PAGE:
The Centre’s National Achievement Survey (NAS) was held in schools across the country on Friday to assess comprehension and numerical skills of children in classes 3, 5, 8 and 10 – a mammoth exercise replete with signs of learning loss caused by coronavirus-induced disruptions, especially among children in lower grades.
As per initial estimates from 24 states and Union Territories, the survey, expected to cover 38 lakh students, saw participation of nearly 96% of sampled schools, and 92% of the targeted sample students, the Ministry of Education said in a statement.
Sources said attendance was relatively low among students of primary grades (classes 3 and 5) in some states. In Delhi, for instance, about 77% and 78% of the sample in classes 3 and 5, respectively, took the test, while it was 86% and 90% for classes 8 and 10, respectively.
In Tamil Nadu, which has been hit by heavy rain, schools in 16 of 38 districts were unable to participate in the survey, an official at CBSE’s regional office told The Indian Express. In Andhra Pradesh, three districts could not participate due to the rain, the official said.
During proceedings of the survey, teachers across states noticed children, particularly those of grades 3 and 5, struggling to make sense of the questions, and filling the OMR sheets. Field investigators (FIs), numbering around 1.82 lakh and selected by CBSE, helped them fill the sheets in such cases, especially keeping in mind that for many class 3 students it was their first day in school in nearly two years.
“We had online classes during the pandemic but not even 50% of the class would join in. Today we are getting the outcome,” said Asiya Mushrif, principal in-charge of a school in Pune. “Many children cannot read the questions; we are reading it out to them. They can answer the questions after we read, maybe they have got used to that since we had oral exams only so far.” Also, Mushrif said, the pace of writing is “gone (and) many are struggling to write”.
At Delhi’s Hari Vidya Bhavan, a testing centre for all four grades, the test for grades 3 and 5 had to be extended by 30 minutes. Although FIs and Department of Education representatives had briefed students on the test, and the use of the sheets, before the exam started, teachers had to handhold the younger children. Teachers of the school were also present in the classroom.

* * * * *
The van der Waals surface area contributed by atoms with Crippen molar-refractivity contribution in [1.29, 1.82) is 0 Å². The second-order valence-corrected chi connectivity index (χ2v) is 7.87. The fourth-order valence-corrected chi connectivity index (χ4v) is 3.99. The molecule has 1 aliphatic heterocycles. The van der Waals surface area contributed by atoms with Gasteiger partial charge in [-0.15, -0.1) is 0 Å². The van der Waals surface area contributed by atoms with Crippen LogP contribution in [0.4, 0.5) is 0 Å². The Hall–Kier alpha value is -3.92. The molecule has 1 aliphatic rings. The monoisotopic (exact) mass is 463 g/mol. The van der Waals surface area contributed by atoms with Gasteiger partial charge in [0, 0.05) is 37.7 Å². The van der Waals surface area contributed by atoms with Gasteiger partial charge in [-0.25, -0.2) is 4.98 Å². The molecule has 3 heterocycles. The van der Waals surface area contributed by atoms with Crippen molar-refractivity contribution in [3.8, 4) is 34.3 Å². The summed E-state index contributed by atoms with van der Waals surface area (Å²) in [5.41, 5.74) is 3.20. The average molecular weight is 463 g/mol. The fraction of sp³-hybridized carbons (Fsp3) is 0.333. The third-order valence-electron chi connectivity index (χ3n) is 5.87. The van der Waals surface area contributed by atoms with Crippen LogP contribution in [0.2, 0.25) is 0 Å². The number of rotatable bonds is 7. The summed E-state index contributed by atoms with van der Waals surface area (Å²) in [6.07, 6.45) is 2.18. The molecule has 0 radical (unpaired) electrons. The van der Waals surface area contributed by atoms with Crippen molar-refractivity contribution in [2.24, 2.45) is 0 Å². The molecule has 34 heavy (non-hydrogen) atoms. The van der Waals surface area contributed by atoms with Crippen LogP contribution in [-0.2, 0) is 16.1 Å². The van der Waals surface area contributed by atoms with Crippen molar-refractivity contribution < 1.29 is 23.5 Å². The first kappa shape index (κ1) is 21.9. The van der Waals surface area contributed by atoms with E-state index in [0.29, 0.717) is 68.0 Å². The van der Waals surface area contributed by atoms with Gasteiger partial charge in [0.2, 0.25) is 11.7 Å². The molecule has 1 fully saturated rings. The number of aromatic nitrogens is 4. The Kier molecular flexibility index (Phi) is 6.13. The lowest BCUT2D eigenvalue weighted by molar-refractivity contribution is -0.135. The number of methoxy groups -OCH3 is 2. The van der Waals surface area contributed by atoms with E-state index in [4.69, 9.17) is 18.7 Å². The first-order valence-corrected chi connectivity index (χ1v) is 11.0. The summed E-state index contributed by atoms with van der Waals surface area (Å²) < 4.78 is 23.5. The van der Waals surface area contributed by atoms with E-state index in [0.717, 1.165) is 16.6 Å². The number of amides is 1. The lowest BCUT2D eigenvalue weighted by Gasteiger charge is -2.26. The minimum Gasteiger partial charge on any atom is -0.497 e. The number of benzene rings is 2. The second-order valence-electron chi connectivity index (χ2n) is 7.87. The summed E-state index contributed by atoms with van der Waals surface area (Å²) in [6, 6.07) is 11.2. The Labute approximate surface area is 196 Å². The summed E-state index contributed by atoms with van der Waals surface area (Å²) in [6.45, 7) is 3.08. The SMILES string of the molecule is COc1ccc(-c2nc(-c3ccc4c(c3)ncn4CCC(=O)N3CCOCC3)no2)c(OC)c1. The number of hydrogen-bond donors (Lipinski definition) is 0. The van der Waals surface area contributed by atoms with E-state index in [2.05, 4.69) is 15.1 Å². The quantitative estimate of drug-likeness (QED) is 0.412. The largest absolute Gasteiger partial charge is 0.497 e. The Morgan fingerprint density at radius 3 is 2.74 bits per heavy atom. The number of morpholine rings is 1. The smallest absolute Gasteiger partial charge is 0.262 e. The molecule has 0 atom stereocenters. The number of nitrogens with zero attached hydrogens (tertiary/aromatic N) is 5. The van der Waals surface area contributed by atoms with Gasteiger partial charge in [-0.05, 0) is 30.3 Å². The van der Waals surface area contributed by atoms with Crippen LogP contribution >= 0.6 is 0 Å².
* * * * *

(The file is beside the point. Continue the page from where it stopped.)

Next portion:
“Ma’am had to show me how to fill circles at the start. I also got confused because I couldn’t understand some questions – ma’am explained them, but I couldn’t understand what I had to do in one,” said Disha Arya, 8, a class 3 student. Primary grade teachers said comprehending the questions was a challenge for the children, which is why teachers had to explain what they had to do.
In West Bengal, students were welcomed with flowers and crayons at a few schools. Scottish Church Collegiate School principal Bivash Saniel told The Indian Express, “Almost all students came to school, but since it was a sample survey only 30 from each class were selected through a lottery system for the test. The rest had to be sent back. It was difficult for us because students were so eager to appear.”
In Gujarat, although schools are on Diwali break till November 21, government teachers were made responsible to ensure 100% attendance for schools selected in sampling. “With everyone on vacation, I have personally fetched children from as far as 50 km from Ahmedabad, assuring parents of their safety. We have been asked to get 100% students, no matter what,” a municipal school teacher in Ahmedabad said.
In Bihar, students and parents said Chhath Puja celebrations affected the participation rate. However, CBSE’s regional officer (Patna) Jagadish Barman said attendance was healthy, even among students of classes 3 and 5. Nodal officer Odisha Sanat Mohanty said attendance was over 80% across 5,563 schools selected for NAS.
The last NAS was held on November 13, 2017. The results will be prepared in the form of district report cards, state/UT reports, while one will be prepared at the national level, the Centre said.
-INPUTS FROM Aishwarya Mohanty in Odisha, Santosh Singh in Bihar and Sweety Mishra In West Bengal